Philae was the cult centre of Isis during the Ptolemaic Period. The name Philae derives from the Greek pronunciation of the Ancient Egyptian “Pilak” (which is itself thought to have been Nubian in origin). It is proposed that the intended meaning was “the island of the time (of Ra)”, as it was claimed that the island was the first bit of land to emerge from Nun at the creation of the world.

Philae Temple Complex
Philae Temple Complex

Unsurprisingly, there is no evidence that the island was in fact the first settlement of the Predynastic peoples of Egypt. Similarly, the priests of Philae claimed that the source of the Nile lay close to their island, beneath the rocks of Bigeh (a island nearby). However, the priests of Elephantine (cult centre of Khnum, Anuket, and Satet) argued that the source of the Nile was located close to their cult centre.

Philae lay about four miles south of Elephantine (Abu) and was only around 457 metres (500 yards) by 146 metres (160 yards). The island was almost entirely covered with temples and monuments. During the Pharaonic Period, the temples were protected from the flood waters by high walls and sturdy granite foundations. However, when the Aswan Dam was constructed the temples had to be underpinned so that they could survive a yearly submersion from December to March.

Captain Henry Lyon oversaw the underpinning and also excavated the remains of a number of Christian shrines on the island. This, thankfully, did little damage to the stonework, but most of the beautiful painting on the walls and pillars was washed away. When the island was threatened with permanent submersion in the 1970s as a result of the construction of the Aswan High Dam, the Temple of Isis and the surrounding buildings were moved to the island of Agilika to preserve them.

Philae Island
Philae Island, Zakaria Rabea, CC BY-SA 4.0, via Wikimedia Commons

Philae was primarily dedicated to Isis (and by extension to her husband-brother Osiris). The islands of Philae and Bigeh combined to form a temple complex in which the ritual focus was on the “Tomb of Osiris” on the island of Bigeh while Isis was worshipped on the larger island of Philae. Every tenth day Isis and her retinue of priests would travel to Bigeh to visit the tomb of Osiris. However, a number of Upper Egyptian or Nilotic deities and Nubian gods and goddesses are also represented.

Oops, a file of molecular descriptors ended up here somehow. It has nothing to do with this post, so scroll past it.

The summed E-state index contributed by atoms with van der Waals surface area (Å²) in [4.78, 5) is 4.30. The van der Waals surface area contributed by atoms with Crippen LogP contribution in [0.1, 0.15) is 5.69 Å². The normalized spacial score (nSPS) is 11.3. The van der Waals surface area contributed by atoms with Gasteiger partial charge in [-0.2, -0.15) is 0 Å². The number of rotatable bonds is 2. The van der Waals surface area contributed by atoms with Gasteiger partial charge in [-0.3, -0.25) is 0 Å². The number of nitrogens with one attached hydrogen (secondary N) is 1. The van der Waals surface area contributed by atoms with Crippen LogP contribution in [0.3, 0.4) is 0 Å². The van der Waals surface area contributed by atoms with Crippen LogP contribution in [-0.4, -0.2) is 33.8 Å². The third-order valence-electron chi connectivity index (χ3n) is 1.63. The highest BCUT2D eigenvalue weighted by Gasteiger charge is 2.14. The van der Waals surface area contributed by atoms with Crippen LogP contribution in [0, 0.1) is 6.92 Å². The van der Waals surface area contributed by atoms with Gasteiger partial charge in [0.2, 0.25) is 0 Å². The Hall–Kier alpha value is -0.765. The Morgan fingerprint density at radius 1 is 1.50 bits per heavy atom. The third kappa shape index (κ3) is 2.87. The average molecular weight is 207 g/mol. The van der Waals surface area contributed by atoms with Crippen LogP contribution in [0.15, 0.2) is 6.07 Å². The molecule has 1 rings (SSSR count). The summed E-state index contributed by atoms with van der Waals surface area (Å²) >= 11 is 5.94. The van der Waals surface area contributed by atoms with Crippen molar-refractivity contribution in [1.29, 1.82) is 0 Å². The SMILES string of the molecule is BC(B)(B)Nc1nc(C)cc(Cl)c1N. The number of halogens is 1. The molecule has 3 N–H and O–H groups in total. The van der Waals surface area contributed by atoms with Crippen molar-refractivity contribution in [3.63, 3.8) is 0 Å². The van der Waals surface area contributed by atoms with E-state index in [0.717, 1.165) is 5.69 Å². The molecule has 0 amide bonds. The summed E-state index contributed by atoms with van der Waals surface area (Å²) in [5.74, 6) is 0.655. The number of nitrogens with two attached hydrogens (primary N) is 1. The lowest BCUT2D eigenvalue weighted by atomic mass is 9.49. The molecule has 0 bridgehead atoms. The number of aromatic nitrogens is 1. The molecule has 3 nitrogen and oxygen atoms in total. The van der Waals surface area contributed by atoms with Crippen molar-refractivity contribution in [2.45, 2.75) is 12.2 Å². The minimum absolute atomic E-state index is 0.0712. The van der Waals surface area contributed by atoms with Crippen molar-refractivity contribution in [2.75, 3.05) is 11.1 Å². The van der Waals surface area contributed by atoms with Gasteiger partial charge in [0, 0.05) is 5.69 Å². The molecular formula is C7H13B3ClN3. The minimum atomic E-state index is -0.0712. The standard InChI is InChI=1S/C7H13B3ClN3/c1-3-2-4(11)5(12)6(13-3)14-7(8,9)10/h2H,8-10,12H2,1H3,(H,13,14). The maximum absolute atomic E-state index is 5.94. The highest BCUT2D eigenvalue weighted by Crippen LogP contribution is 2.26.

Philae plan

Minor temples and buildings

Temple of Isis


Philae does not seem to have been particularly important until the Ptolemaic and Roman Periods. Of course, local priests claimed a far more illustrious history. Inscriptions on the nearby island of Sehel allege that the area was given to the god during the reign of Djoser of the Old Kingdom. Despite this, the oldest known object on the island is the altar dedicated to Amun and constructed by Taharqa of the Twenty-fifth Dynasty.

The Kushite King Arkamani apparently built a temple on Philae and remnants of mudbrick structures between the stone foundations of the later temples and the early nilometer west of the birth house may have been Kushite. However, the current temples are all Ptolemaic and it seems that Ptolemy V erased the name of Arkamani from Philae.

The earliest known cult building dedicated to Isis, was a small shrine built by Psamtik II (during the Saite period). Amasis (also of the Saite Period) built a small temple on the island. As a result, it is generally agreed that the Saite kings brought the worship of Isis to Philae.

The island of Philae became the last outpost of the ancient pagan religion as it remained open until the Byzantine Emperor Justinian ordered its closure in 550AD. It is sometimes suggested that Christianity and Ancient Egyptian Polytheism may have been practiced simultaneously until the closure of the temple.

The Pharaohs who built Philae

Amasis (Ahmose II Khenemibre)

Amasis of the Twenty-Sixth Dynasty may have been the first to build a temple on Philae. Around three hundred decorated blocks from his temple were recovered from the foundations of the Second Pylon and the Hypostyle Hall. The temple was thought to have consisted of three rooms including a small sanctuary. It seems to have been dismantled to make room for a larger structure

Nectanebo I

This Thirtieth Dynasty pharaoh constructed the enclosure walls and a monumental gate. He built a kiosk and began the construction of the Mammissi (the birth house).

Ptolemy II Philadelphius

This Ptolemaic pharaoh continued work on the main temple and the Mammissi.

Ptolemy III Euergetes I

This Ptolemaic pharaoh extended the Mammissi.

Ptolemy V Epiphanes

This Ptolemaic pharaoh built the First Pylon.

Ptolemy VI Philopator

This Ptolemaic pharaoh built the Second Pylon, added the inner court, the hypostyle hall, and the Temple of Hathor (to the east of the main temple).

Ptolemy VIII Euergetes III

This Ptolemaic pharaoh extended the birth house, installed two huge obelisks beside the First Pylon, and extended the Temple of Hathor.

Ptolemy XII

This Ptolemaic pharaoh decorated the Second Pylon.

  • Arnold, Dieter(1999) Temples of the Last Pharaohs
  • Bard, Kathryn (2008) An introduction to the Archaeology of Ancient Egypt
  • Kemp, Barry J (1991) Ancient Egypt: Anatomy of a Civilisation
  • Wilkinson, Richard H. (2000) The Complete Temples of Ancient Egypt
  • “The Ptolemaic Period”, Allan B. Lloyd and “The Roman Period”, David Peacock in The Oxford History of Ancient Egypt (2000) Ed I. Shaw

Copyright J Hill 2009